Following the passing of the Ocean Shipping Reform Act (OSRA) in December 2021 by the United States House of Representatives by a convincing 364-40 vote, the bill was introduced yesterday in the Senate by Senator Amy Klochubar (D-Minn.) and Senator John Thune (R-S.D.).
The main objectives of the bill, according to Klochubar and Thune, is to update federal regulations for the global shipping industry, adding that the bill “would level the playing field for American exporters by making it harder for ocean carriers to unreasonably refuse goods ready to export at ports, and it would give the Federal Maritime Commission (FMC) greater rulemaking authority to regulate harmful practices by carriers.”
Key components of the Ocean Shipping Reform Act of 2021 include:
- requiring ocean carriers to certify that late fees —“detention and demurrage” charges—comply with federal regulations or face penalties;
- shifting burden of proof regarding the reasonableness of “detention or demurrage” charges from the invoiced party to the ocean carrier;
- prohibiting ocean carriers from unreasonably declining shipping opportunities for U.S. exports, as determined by the FMC in new required rulemaking;
- requiring ocean common carriers to report to the FMC each calendar quarter on total import/export tonnage and 20-foot equivalent units (loaded/empty) per vessel that makes port in the United States;
- authorizing the FMC to self-initiate investigations of ocean common carrier’s business practices and apply enforcement measures, as appropriate;
- establishing new authority for the FMC to register shipping exchanges;
- allowing for third parties to participate in legal cases brought by the FMC against ocean carriers for anticompetitive harm; and
- letting successful third parties in those legal cases receive money damages, with additional financial penalties designed to deter anticompetitive conduct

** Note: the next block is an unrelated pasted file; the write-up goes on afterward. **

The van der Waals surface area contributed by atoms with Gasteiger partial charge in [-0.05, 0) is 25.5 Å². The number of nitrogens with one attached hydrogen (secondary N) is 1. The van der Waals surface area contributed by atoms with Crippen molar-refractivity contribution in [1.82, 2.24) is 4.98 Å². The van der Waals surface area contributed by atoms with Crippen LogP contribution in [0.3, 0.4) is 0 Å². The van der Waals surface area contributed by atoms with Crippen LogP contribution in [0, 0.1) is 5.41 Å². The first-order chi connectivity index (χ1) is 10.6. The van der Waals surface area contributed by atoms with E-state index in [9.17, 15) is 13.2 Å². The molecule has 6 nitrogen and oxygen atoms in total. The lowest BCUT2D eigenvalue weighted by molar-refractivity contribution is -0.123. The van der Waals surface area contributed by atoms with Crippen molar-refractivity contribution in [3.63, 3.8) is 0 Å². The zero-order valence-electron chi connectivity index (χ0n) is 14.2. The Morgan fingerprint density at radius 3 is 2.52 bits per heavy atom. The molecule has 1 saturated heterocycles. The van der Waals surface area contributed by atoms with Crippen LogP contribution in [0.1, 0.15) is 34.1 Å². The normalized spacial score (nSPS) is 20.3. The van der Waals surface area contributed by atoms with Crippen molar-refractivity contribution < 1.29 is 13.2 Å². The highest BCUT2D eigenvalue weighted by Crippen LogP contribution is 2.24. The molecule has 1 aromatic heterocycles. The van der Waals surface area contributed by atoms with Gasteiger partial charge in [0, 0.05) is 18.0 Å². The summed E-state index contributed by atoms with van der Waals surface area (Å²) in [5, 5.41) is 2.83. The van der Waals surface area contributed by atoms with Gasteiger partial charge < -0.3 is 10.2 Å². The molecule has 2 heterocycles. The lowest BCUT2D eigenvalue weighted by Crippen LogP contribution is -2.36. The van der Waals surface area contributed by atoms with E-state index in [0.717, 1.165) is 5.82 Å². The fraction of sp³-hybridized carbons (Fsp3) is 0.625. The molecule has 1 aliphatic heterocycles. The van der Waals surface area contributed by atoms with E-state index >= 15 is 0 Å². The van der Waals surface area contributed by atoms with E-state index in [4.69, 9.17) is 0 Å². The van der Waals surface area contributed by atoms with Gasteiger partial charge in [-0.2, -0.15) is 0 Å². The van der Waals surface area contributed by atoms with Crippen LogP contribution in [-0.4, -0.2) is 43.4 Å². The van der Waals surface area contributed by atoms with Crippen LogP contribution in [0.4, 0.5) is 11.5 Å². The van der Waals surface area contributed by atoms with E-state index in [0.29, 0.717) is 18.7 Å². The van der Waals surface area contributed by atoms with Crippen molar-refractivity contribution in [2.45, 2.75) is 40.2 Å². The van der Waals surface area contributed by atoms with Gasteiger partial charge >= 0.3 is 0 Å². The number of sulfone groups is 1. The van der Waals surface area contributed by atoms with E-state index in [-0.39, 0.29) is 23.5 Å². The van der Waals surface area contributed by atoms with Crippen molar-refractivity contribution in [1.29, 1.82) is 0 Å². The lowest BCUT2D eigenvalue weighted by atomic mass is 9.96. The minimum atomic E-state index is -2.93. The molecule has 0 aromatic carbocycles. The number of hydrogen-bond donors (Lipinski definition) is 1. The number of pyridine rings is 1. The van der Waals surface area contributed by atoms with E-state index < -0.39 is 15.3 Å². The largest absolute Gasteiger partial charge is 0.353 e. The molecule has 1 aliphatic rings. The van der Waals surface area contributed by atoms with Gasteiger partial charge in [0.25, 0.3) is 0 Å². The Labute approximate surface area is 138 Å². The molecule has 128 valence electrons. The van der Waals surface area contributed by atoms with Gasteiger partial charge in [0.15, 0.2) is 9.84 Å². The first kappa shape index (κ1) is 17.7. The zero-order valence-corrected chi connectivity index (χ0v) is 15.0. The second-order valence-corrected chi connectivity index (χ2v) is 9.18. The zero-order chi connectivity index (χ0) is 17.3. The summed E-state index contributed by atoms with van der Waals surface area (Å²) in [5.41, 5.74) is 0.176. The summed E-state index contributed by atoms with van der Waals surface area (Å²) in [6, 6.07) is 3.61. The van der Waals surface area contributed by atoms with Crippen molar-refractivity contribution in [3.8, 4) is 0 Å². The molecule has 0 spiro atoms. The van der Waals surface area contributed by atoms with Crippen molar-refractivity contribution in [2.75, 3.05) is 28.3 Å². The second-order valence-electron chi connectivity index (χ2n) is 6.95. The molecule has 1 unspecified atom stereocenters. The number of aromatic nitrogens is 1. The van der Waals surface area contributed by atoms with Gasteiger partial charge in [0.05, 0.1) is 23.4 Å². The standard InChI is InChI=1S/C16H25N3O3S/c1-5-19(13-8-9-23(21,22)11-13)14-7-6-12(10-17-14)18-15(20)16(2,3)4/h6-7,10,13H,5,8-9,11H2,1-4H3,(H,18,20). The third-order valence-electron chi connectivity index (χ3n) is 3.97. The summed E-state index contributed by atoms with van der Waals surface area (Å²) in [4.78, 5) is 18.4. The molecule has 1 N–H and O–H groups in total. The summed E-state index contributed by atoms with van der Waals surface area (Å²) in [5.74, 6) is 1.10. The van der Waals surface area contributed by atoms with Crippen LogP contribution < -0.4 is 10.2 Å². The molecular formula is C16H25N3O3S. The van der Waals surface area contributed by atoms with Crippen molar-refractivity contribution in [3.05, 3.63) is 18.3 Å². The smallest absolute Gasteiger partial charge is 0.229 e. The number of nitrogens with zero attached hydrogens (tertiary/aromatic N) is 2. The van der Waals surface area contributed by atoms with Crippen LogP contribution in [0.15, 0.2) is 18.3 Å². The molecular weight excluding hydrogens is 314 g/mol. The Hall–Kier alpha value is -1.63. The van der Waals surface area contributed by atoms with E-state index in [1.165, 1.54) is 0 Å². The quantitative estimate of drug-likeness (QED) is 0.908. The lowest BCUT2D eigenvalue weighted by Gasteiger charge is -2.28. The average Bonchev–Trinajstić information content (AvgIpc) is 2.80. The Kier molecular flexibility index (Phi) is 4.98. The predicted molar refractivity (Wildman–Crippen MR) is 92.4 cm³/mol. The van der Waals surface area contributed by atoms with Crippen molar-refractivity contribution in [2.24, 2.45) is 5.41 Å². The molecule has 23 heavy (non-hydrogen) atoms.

“Congestion at ports and increased shipping costs pose unique challenges for U.S. exporters, who have seen the price of shipping containers increase four-fold in just two years. Meanwhile, ocean carriers have reported record profits,” said Klobuchar in a statement. “This legislation will help level the playing field for American exporters so they can get their goods to market in a timely manner for a fair price. As we work to improve our supply chains, I’ll keep fighting to establish trade opportunities for the U.S.”
And Thune said in a statement that South Dakota producers expect that ocean carriers operate under fair and transparent rules, but unfortunately, that is not always the case, and producers across America are paying the price.
“The improvements made by this bill would provide the FMC with the tools necessary to address unreasonable practices by ocean carriers, holding them accountable for their bad-faith efforts that disenfranchise American producers, including those throughout South Dakota, who feed the world,” he said. “Especially with record inflation in prices of goods, this legislation would also benefit consumers by promoting the fluidity and efficiency of the supply chain.”
The House’s passing of the OSRA and this week’s introduction of the legislation in the Senate follow a November endorsement issued by the White House, amid various federal efforts to help curtail the ongoing port congestion and global supply challenges, stemming from the pandemic. At the time, the White House noted that Congress needs to provide the FMC with an updated toolbox needed to protect exporters, importers, and consumers from what it called unfair practices, adding that this bill serves as a good first step on the path to the “longer-term reform to shipping laws that would strengthen America’ global competitiveness.
This legislation represents the first type of its kind going back to the Ocean Shipping Reform Act of 1998.
Since then, China was granted permanent normal trade relations, or “most-favored nation” status with the U.S. in December 2001 after it was admitted to the World Trade Organization. In 2001, the U.S. trade imbalance with China stood at around $83 billion, based on U.S. Census Bureau data, with the trade imbalance at $310 billion in 2020.
This bill was strongly endorsed by Steve Lamar, president and CEO of the American Apparel & Footwear Association.
“The shipping crisis has seen excessive costs passed onto American companies by international carriers looking to take advantage of the situation,” said Lamar. “The Ocean Shipping Reform Act meets a dire need for increased enforcement by the Federal Maritime Commission, and the apparel and footwear industry strongly encourages the Senate to pass this bill quickly so that President Biden can sign it into law and end these predatory practices.”